Figure 1
Solutions suggested by modern health professionals to improve traditional health practitioners

It was strongly felt the training of traditional healers was important for the improvement of the service. Twenty-one (91.3%) of the MHPs indicated the important areas on which traditional healers should be trained. Of these, 30.8% indicated training them on dose management, while 15.4% proposed training them on sterilization of equipments; 10.25% of the responses from the MHPs proposed that healers should be trained on the possible side effects of the medicaments they prepare. They also suggested training on proper and hygienic preparation of formulations, which accounted for 7.69% of the responses, even as, emphasis for their appropriate route of administration accounted for 7.69%. Of the total suggestions of the MHPs, 7.69% implied that THPs should be trained on the clean and proper management of wounds, so that the incidence of contamination was alleviated. Of the responses, 5.12% proposed that training on proper fracture healing should be given. Another 5.12% suggested that the traditional healers should be advised to refer high-risk cases to health institutions. Training of THPs in a particular area of specialization was also favored by the MHPs, accounting for 5.12% of the responses. Training on male circumcision was seen to account for 2.56% of the responses, while appropriate follow-up care suggested by MHPs constituted 2.56% of the responses [Table 2].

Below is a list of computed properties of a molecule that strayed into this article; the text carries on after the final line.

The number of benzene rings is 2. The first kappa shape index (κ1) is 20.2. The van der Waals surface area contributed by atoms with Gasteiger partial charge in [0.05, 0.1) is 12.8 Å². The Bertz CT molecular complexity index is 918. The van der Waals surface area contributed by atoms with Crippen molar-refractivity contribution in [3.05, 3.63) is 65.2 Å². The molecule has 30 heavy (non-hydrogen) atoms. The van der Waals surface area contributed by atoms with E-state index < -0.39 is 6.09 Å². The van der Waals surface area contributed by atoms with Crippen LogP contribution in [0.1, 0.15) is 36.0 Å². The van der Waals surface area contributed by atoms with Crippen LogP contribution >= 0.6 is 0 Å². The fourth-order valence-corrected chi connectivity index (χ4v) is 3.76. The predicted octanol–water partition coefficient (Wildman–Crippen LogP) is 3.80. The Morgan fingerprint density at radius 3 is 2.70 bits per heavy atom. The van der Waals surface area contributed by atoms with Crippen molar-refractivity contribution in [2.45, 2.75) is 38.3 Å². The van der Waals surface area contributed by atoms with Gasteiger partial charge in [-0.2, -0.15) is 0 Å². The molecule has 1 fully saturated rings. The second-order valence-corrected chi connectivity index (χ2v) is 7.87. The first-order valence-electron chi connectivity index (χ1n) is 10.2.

Table 2
Important areas of training traditional health practitioners suggested by modern health professionals

Perceptions and practices of traditional healers

Almost all THPs, 18 (94.7%), testified the acceptance of TM by the community. Only one (5.3%) healer refused to give an opinion about it. Of these THPs, 11 (57.9%) indicated the efficacy of the preparations as the main reason behind its popularity. This was followed by three (15.8%) who stated that acceptance was due to the cheaper price of the service, and five (26.3%) for the combination of the two reasons mentioned above [Figure 2].